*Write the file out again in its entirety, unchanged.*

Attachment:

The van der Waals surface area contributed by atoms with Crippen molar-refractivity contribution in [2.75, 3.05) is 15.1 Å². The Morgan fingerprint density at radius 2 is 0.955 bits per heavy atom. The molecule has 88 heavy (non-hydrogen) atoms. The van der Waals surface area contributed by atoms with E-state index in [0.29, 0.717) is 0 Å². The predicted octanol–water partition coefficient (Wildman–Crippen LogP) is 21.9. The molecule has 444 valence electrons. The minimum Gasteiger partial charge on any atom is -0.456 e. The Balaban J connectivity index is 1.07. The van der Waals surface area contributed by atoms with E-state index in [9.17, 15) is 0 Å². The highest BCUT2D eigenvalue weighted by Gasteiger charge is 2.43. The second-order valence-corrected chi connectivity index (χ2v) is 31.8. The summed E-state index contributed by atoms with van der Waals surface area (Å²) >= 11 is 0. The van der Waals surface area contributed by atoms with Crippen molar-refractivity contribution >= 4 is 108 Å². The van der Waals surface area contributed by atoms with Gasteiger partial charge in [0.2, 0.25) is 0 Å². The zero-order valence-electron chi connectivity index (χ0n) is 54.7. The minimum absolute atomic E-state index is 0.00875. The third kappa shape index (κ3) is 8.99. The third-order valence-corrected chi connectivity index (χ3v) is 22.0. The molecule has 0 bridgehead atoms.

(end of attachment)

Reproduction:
The van der Waals surface area contributed by atoms with Crippen molar-refractivity contribution in [2.75, 3.05) is 15.1 Å². The Morgan fingerprint density at radius 2 is 0.955 bits per heavy atom. The molecule has 88 heavy (non-hydrogen) atoms. The van der Waals surface area contributed by atoms with E-state index in [0.29, 0.717) is 0 Å². The predicted octanol–water partition coefficient (Wildman–Crippen LogP) is 21.9. The molecule has 444 valence electrons. The minimum Gasteiger partial charge on any atom is -0.456 e. The Balaban J connectivity index is 1.07. The van der Waals surface area contributed by atoms with E-state index in [9.17, 15) is 0 Å². The highest BCUT2D eigenvalue weighted by Gasteiger charge is 2.43. The second-order valence-corrected chi connectivity index (χ2v) is 31.8. The summed E-state index contributed by atoms with van der Waals surface area (Å²) >= 11 is 0. The van der Waals surface area contributed by atoms with Crippen molar-refractivity contribution >= 4 is 108 Å². The van der Waals surface area contributed by atoms with Gasteiger partial charge in [0.2, 0.25) is 0 Å². The zero-order valence-electron chi connectivity index (χ0n) is 54.7. The minimum absolute atomic E-state index is 0.00875. The third kappa shape index (κ3) is 8.99. The third-order valence-corrected chi connectivity index (χ3v) is 22.0. The molecule has 0 bridgehead atoms.